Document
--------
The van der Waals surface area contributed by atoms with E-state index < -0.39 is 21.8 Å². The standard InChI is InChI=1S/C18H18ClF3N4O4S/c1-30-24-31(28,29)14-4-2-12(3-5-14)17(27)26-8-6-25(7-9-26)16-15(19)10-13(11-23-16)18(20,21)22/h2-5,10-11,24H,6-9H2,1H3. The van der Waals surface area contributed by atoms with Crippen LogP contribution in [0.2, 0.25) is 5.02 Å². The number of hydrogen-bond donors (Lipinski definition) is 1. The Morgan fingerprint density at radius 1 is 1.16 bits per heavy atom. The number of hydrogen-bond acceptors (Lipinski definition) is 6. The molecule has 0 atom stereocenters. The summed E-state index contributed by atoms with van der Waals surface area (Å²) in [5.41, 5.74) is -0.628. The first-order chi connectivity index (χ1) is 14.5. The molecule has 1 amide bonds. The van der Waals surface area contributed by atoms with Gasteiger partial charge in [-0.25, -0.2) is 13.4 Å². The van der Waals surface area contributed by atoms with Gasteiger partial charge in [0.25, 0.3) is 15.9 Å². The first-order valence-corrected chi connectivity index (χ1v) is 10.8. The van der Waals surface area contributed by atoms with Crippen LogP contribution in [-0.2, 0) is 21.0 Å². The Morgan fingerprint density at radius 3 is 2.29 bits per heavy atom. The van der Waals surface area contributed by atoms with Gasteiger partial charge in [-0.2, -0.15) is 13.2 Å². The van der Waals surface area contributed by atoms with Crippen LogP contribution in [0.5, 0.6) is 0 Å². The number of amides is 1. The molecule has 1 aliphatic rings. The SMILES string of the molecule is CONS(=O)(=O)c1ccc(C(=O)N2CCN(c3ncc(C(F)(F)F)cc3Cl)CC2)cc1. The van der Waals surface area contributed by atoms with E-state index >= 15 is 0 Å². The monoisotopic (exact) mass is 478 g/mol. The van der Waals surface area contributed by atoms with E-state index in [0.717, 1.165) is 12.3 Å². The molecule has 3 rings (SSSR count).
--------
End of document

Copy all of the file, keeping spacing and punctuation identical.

The van der Waals surface area contributed by atoms with E-state index < -0.39 is 21.8 Å². The standard InChI is InChI=1S/C18H18ClF3N4O4S/c1-30-24-31(28,29)14-4-2-12(3-5-14)17(27)26-8-6-25(7-9-26)16-15(19)10-13(11-23-16)18(20,21)22/h2-5,10-11,24H,6-9H2,1H3. The van der Waals surface area contributed by atoms with Crippen LogP contribution in [0.2, 0.25) is 5.02 Å². The number of hydrogen-bond donors (Lipinski definition) is 1. The Morgan fingerprint density at radius 1 is 1.16 bits per heavy atom. The number of hydrogen-bond acceptors (Lipinski definition) is 6. The molecule has 0 atom stereocenters. The summed E-state index contributed by atoms with van der Waals surface area (Å²) in [5.41, 5.74) is -0.628. The first-order chi connectivity index (χ1) is 14.5. The molecule has 1 amide bonds. The van der Waals surface area contributed by atoms with Gasteiger partial charge in [-0.25, -0.2) is 13.4 Å². The van der Waals surface area contributed by atoms with Gasteiger partial charge in [0.25, 0.3) is 15.9 Å². The first-order valence-corrected chi connectivity index (χ1v) is 10.8. The van der Waals surface area contributed by atoms with Crippen LogP contribution in [-0.2, 0) is 21.0 Å². The Morgan fingerprint density at radius 3 is 2.29 bits per heavy atom. The van der Waals surface area contributed by atoms with Gasteiger partial charge in [-0.2, -0.15) is 13.2 Å². The van der Waals surface area contributed by atoms with Crippen LogP contribution in [0.5, 0.6) is 0 Å². The number of amides is 1. The molecule has 1 aliphatic rings. The SMILES string of the molecule is CONS(=O)(=O)c1ccc(C(=O)N2CCN(c3ncc(C(F)(F)F)cc3Cl)CC2)cc1. The van der Waals surface area contributed by atoms with E-state index >= 15 is 0 Å². The monoisotopic (exact) mass is 478 g/mol. The van der Waals surface area contributed by atoms with E-state index in [0.717, 1.165) is 12.3 Å². The molecule has 3 rings (SSSR count).